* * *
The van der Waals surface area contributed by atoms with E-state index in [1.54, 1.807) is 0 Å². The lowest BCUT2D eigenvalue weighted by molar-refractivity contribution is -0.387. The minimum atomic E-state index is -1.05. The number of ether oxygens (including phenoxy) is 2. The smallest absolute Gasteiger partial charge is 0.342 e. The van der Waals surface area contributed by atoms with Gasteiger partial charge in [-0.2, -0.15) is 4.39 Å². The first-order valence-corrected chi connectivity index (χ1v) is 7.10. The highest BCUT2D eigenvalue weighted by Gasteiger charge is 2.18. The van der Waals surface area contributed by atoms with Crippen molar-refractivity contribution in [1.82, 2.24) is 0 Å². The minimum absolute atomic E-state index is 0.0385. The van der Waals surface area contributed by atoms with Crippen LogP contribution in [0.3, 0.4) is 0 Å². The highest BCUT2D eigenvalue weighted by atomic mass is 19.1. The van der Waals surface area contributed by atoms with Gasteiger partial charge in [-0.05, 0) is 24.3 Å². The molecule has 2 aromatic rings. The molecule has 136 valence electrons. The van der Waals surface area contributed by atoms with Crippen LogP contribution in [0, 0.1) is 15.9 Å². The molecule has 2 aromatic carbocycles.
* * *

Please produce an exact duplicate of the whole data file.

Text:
The van der Waals surface area contributed by atoms with E-state index in [1.54, 1.807) is 0 Å². The lowest BCUT2D eigenvalue weighted by molar-refractivity contribution is -0.387. The minimum atomic E-state index is -1.05. The number of ether oxygens (including phenoxy) is 2. The smallest absolute Gasteiger partial charge is 0.342 e. The van der Waals surface area contributed by atoms with Gasteiger partial charge in [-0.2, -0.15) is 4.39 Å². The first-order valence-corrected chi connectivity index (χ1v) is 7.10. The highest BCUT2D eigenvalue weighted by Gasteiger charge is 2.18. The van der Waals surface area contributed by atoms with Crippen molar-refractivity contribution in [1.82, 2.24) is 0 Å². The minimum absolute atomic E-state index is 0.0385. The van der Waals surface area contributed by atoms with Crippen LogP contribution in [0.3, 0.4) is 0 Å². The highest BCUT2D eigenvalue weighted by atomic mass is 19.1. The van der Waals surface area contributed by atoms with Gasteiger partial charge in [-0.05, 0) is 24.3 Å². The molecule has 2 aromatic rings. The molecule has 136 valence electrons. The van der Waals surface area contributed by atoms with Crippen LogP contribution in [0, 0.1) is 15.9 Å². The molecule has 2 aromatic carbocycles.